U.S. officials on Friday denied a Wall Street Journal report that the Obama administration was considering early release for Jonathan Pollard, a former U.S. Navy intelligence officer convicted of spying for Israel.
The Justice Department said Pollard must serve his full 30-year sentence. It stressed that he has long been eligible for consideration for parole in November but insisted that the administration has no say in how that process unfolds.
One U.S. official rejected the notion that Pollard’s release would have anything to do with trying to smooth tense relations with Israel over President Barack Obama’s nuclear deal with Iran, which Prime Minister Benjamin Netanyahu fiercely opposes.
The Journal reported that some U.S. officials are pushing for Pollard’s release in a matter of weeks, while others expect it could take months, possibly at his parole consideration date in November.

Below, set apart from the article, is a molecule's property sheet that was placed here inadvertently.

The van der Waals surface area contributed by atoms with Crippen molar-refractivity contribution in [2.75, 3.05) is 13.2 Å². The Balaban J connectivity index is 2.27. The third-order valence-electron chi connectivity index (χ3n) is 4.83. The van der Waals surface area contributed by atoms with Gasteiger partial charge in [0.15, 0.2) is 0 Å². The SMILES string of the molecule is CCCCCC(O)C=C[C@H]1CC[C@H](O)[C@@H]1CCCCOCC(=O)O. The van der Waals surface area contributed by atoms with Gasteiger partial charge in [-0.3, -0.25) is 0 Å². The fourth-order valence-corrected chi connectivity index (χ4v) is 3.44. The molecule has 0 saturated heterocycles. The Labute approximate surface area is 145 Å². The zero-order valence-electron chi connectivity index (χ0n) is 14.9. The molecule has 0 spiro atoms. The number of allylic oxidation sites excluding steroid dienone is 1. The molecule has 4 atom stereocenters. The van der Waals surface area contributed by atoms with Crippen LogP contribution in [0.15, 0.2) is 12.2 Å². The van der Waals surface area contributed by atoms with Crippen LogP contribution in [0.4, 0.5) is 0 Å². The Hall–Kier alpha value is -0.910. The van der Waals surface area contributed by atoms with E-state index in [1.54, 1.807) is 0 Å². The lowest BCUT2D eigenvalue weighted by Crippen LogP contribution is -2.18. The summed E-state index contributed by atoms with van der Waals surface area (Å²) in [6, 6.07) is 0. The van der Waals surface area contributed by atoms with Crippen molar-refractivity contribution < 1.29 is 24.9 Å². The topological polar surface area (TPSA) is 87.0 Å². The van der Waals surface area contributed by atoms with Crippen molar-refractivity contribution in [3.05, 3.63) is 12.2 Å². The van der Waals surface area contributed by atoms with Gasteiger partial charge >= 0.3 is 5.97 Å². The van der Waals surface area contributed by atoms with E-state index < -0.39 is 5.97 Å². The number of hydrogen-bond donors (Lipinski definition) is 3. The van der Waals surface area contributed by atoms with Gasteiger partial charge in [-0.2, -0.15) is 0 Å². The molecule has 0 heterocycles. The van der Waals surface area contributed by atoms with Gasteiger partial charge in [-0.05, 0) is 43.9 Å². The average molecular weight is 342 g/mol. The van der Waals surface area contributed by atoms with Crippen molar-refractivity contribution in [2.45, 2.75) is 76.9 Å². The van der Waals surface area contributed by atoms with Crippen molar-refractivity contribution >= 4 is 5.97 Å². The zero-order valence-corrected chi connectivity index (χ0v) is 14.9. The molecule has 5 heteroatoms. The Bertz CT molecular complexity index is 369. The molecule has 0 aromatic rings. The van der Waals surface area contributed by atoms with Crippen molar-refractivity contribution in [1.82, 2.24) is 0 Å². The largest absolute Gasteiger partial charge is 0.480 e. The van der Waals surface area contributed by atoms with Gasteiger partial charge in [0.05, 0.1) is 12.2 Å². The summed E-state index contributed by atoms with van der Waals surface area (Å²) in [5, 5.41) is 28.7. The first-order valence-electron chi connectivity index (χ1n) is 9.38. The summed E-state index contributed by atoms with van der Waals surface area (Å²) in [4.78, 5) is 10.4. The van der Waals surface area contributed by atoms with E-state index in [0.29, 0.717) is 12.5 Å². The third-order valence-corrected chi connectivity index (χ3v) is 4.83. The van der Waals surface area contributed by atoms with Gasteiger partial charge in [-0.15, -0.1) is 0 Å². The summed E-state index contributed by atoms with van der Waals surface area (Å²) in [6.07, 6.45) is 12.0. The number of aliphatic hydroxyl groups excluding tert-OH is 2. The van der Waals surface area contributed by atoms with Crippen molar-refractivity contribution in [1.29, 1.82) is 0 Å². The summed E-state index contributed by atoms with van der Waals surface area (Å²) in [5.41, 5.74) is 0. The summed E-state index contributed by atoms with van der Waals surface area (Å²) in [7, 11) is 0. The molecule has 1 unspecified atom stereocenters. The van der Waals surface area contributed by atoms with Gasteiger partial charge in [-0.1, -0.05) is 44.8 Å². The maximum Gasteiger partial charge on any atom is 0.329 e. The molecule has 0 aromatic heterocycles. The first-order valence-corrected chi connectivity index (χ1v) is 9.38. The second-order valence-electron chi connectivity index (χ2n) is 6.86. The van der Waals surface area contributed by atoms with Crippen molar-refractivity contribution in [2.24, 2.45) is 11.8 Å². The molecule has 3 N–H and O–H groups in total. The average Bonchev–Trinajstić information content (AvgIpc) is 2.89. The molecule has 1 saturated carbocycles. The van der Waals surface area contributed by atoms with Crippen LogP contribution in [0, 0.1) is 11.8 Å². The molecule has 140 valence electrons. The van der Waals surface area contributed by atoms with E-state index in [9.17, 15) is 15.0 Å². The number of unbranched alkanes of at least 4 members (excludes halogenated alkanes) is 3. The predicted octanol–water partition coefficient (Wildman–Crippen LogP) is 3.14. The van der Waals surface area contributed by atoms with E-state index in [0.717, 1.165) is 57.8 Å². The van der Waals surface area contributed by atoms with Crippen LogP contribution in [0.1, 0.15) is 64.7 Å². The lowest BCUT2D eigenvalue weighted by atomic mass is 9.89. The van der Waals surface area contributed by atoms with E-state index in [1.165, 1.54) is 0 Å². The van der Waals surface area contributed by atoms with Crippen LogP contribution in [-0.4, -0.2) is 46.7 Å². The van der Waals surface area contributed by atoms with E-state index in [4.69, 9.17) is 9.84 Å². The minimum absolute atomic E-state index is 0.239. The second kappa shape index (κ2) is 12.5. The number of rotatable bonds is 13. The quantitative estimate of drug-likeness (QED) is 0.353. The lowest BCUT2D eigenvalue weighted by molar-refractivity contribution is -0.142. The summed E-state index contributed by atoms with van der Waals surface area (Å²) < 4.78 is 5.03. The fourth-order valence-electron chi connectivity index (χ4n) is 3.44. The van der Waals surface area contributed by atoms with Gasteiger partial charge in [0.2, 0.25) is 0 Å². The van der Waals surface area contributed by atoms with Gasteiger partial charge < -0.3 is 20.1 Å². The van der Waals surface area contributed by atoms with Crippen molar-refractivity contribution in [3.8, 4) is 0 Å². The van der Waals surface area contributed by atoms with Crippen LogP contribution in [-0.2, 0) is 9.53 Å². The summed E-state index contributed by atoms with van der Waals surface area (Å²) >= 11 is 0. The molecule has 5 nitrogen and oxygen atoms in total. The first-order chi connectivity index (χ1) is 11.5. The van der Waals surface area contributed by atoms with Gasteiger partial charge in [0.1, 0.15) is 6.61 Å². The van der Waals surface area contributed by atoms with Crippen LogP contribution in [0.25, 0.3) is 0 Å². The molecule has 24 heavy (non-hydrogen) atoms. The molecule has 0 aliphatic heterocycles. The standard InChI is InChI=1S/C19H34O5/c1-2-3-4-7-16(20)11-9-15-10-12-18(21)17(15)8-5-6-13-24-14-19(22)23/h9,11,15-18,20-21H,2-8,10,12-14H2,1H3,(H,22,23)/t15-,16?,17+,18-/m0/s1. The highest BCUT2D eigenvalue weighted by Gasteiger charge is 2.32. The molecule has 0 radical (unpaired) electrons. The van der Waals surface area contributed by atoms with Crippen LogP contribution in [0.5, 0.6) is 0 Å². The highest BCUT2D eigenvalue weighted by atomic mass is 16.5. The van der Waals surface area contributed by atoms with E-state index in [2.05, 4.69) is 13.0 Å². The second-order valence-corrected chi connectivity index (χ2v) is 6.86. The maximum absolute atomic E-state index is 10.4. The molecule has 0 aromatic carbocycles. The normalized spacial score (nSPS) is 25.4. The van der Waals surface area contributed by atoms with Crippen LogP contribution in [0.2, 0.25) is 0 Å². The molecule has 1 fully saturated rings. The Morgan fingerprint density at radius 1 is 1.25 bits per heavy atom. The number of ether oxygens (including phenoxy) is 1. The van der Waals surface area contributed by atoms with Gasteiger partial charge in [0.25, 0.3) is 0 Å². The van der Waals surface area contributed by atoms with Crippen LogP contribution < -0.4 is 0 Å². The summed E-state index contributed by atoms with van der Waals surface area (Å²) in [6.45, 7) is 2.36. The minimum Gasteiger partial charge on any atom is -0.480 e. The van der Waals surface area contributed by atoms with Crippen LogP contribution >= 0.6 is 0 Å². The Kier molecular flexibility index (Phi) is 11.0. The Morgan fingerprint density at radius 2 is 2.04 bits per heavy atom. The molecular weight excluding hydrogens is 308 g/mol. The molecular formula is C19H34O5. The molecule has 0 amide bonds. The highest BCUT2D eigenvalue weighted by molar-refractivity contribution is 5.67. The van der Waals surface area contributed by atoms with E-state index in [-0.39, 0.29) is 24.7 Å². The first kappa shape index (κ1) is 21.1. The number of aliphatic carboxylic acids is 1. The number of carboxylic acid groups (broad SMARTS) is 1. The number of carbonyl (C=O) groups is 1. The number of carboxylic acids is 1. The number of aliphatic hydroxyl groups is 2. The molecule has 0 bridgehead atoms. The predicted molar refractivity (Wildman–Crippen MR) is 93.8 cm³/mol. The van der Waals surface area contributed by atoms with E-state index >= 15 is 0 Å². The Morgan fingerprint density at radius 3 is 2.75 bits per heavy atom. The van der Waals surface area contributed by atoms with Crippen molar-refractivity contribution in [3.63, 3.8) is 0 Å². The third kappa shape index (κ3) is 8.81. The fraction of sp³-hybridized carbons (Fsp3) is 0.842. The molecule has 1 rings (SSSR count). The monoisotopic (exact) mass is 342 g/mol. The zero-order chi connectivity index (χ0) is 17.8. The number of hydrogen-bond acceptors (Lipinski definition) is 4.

Successive Israeli governments have appealed for Pollard’s release, which would be hugely popular in Israel, but U.S. presidents have always resisted. Pollard, 60, was convicted in 1987 of spying for Israel and sentenced to a life term.
The Justice Department said it “has always and continues to maintain that Jonathan Pollard should serve his full sentence for the serious crimes he committed.”
“Mr. Pollard’s status will be determined by the United States Parole Commission according to standard procedures,” said Alistair Baskey, a spokesman for the White House National Security Council. “There is absolutely zero linkage between Mr. Pollard’s status and foreign policy considerations.”
Pollard’s supporters say he is being punished too harshly since Israel is a U.S. ally and much of the classified information he passed on caused no damage to the United States and was intelligence that Israel previously had access to.
His supporters also say he should be released because of his poor health, with his attorney saying he suffers from diabetes and high blood pressure.
Netanyahu has personally pressed for years to get the United States to release Pollard, who is currently serving time in a federal prison in Butner, North Carolina.
The Obama administration considered early release in the spring of 2014 as a sweetener to encourage Israel in an Israeli-Palestinian peace effort, but the idea caused an uproar in the U.S. intelligence community and was quickly dropped.